A school teacher by the name of Plattner has his right and left sides reversed, including his hands and his internal organs. The story of how this came about marries chemistry with mathematics, as well as physics and religion. Very, very interesting. Also has overtones of The Remarkable Case of Davidsons Eyes.
The Purple Pileas
A quiet, stolid little man gets annoyed with his wife’s friends coming round on a Sunday and making a racket in his house, so he goes out for a walk. Along the way he finds some purple capped mushrooms and, much upset, decides to eat one in the hope that it will kill him. Instead he goes on a full-on cylocybin induced rampage and scares the bejesus out of all and sundry. An amusing little tale that unfortunately ends in a very victorian spot of mysogony.
The Red Room
A nice little ghost story, possibly inspired by the haunted room from Jane Eyre. However, Wells never allows for the actual existence of ghosts, merely the power of fear upon the mind. Some might see this as a cop out, but it prevents the story from straying too far into fantasy. An elegant save from Wells.
A Slip Under the Microscope
An enterprising young scholarship student, the socialist, atheist son of a cobbler, struggles to be the best in his class against his privileged rival and competes for a girls affection with the same man. During an examinaion, he accidentally moves a slide on the microscope revealing the answer. The moral dilemma thus caused illustrates the remorselessness of discipline in college’s of the time, and provides a somewhat unstaisfying conclusion. Again, this feels like something that Wells writes from firsthand experience.
The Story of the Late Mr Elvsham
Probably the first ever body-swap story, and a damn sight creepier and more malignant than anything featuring Tom Hanks. Once again, as in Plattner and Davidson’s Eyes the possibility of being removed from ones body is explored.
In the Abyss
A wonderful story of undersea exploration. A man sinks five miles to the bottom of the sea in a diving bell. The first part of the story is dramatic and tense, the second half, the narrative of what he found there, is a tale of piscine horrors worthy of Lovecraft. Highly recommended.
A student on a train is offered an apple from the biblical tree of wisdom whilst on a train journey into Sussex. The unlikely characters and location are more than carried off by the entertaining and beautifully written story. Contains the oft copied line ‘It was as if the real was a mere veil to the fantastic, and here was the fantastic poking through.’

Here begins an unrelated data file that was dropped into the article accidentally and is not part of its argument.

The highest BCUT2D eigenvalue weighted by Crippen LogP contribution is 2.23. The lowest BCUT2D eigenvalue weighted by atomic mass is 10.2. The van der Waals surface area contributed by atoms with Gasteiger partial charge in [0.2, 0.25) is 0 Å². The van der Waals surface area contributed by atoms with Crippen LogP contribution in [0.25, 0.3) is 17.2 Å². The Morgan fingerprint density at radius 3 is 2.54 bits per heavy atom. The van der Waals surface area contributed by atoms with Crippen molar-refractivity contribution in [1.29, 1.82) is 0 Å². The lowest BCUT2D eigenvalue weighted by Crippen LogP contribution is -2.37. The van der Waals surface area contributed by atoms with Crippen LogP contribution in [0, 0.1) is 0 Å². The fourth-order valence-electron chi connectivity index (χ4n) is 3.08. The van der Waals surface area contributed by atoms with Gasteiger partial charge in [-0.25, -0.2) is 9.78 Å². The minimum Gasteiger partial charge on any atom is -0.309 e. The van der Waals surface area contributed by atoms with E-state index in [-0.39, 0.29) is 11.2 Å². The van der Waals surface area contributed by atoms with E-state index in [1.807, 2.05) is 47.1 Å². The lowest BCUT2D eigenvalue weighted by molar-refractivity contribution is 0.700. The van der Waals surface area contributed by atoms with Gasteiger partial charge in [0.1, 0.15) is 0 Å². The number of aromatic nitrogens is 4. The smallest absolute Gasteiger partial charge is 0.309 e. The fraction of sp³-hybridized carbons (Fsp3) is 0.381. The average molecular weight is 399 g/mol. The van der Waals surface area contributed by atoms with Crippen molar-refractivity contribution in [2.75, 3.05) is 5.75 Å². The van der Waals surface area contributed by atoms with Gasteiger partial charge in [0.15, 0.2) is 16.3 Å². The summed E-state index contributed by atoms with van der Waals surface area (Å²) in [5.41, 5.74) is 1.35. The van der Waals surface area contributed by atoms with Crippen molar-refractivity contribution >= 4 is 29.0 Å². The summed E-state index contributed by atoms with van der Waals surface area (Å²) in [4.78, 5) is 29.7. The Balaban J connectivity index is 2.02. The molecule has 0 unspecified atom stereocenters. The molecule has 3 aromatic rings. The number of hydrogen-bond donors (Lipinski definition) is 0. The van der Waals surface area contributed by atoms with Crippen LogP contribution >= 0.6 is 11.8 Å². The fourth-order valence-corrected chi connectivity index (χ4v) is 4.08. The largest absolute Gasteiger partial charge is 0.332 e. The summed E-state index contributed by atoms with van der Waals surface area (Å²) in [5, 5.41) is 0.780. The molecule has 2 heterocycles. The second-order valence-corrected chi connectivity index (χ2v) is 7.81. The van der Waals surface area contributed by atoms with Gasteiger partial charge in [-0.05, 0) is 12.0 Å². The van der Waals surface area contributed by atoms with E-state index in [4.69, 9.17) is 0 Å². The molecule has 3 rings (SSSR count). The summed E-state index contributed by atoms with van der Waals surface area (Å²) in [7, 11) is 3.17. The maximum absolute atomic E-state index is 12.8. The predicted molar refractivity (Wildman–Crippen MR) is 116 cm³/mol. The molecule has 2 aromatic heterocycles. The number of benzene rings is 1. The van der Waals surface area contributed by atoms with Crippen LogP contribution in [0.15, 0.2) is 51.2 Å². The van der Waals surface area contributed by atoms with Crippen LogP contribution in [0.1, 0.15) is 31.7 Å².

Under the Knife
A man’s prediction that he will die under the surgeons knife comes true, and he leaves his body. The story is something of an excuse to travel upwards through the atmosphere into space, and thence through the solar system, and finally out through the boundaries of the known universe using a dead mans soul as the narrative vehicle. Again contains traces of the out of body experience idea as contained in The Story of the Late Mr Elvsham, Plattner, and Davidson’s Eyes, but this time contains more connotations regarding the nature of the universe and the soul itself. Very interesting story that is definitely worthy of further study.
The Sea Raiders
A shoal of giant man eating squid are sighted around Devon and Cornwall and go on a bit of a rampage. Squiddy and wierd, should appeal to all fans of Lovecraft and Mieville. Point of interest, Wells gives his squid the fictitious latin name of Haploteuthis Ferox, roughly translating to ‘fierce single squid’. A little odd considering he presents a shoal of them, but this nomination is presented in the first paragraph and may be a symptom of Wells’ reluctance to write more than one draft.
The Crystal Egg
The owner of a bric-a-brac shop discovers that one of his items, the eponymous crystal egg, displays unusual luminous qualities at certain times, and upon investigation, also allows a form of remote viewing. Another story about ‘action at a distance’ that also includes interplanetary SF’ness. The character of the nagging wife crops up again.
The Lost Inheritance
A man tells the story of his Uncle, a failed writer who left a lot of money to him. Unfortunately, the man couldn’t find the will and spends his life down at heel. A nice little story about how ‘inheritance grubbing’ is a poor way to earn a living, and how we should all pay more attention to one another.
A gigantic meteor smashes into Neptune and knocks it into a collision course with the sun, a slingshot around Jupiter then diverts its course towards the Earth. This story, short as it may be, is vast in its vision. Wells deals with events on a truly global scale and the feeling of terror caused by a threat from the cosmos entirely outside of man’s control is beautifully wrought. Utterly riveting.